Diary, memoir, poem, fiction? Autopsy, crime scene, hagiography, hymn? The chronicle of an obsessive love.
In the middle of the night between the 25th and 26th of November, Vincent fell from the third floor playing parachute with a bathrobe. He drank a liter of tequila, smoked Congolese grass, snorted cocaine...—from Crazy for Vincent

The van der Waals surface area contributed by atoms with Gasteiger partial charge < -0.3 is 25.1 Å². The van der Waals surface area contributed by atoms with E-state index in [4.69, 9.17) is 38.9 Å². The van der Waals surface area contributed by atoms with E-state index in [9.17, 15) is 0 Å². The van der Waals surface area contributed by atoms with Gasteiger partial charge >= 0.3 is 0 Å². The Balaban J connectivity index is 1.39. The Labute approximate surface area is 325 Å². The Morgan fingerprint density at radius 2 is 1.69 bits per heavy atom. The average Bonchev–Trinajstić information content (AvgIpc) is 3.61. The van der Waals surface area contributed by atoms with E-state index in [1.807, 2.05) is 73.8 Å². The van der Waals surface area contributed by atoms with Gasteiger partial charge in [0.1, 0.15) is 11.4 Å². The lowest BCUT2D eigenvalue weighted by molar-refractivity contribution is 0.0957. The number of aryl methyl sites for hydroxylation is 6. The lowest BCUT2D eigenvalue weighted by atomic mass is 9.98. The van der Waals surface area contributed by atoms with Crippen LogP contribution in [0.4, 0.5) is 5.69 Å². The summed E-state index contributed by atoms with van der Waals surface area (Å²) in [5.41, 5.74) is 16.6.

Crazy for Vincent begins with the death of the figure it fixates upon: Vincent, a skateboarding, drug-addled, delicate “monster” of a boy in whom the narrator finds a most sublime beauty. By turns tender and violent, Vincent drops in and out of French writer and photographer Hervé Guibert's life over the span of six years (from 1982, when he first met Vincent as a fifteen-year-old teenager, to 1988). After Vincent's senseless death, the narrator embarks on a reconnaissance writing mission to retrieve the Vincent that had entered, elevated, and emotionally eviscerated his life, working chronologically backward from the death that opens the text. Assembling Vincent's fragmentary appearances in his journal, the author seeks to understand what Vincent's presence in his life had been: a passion? a love? an erotic obsession? or an authorial invention? A parallel inquiry could be made into the book that results: Is it diary, memoir, poem, fiction? Autopsy, crime scene, hagiography, hymn? Crazy for Vincent is a text the very nature of which is as untethered as desire itself.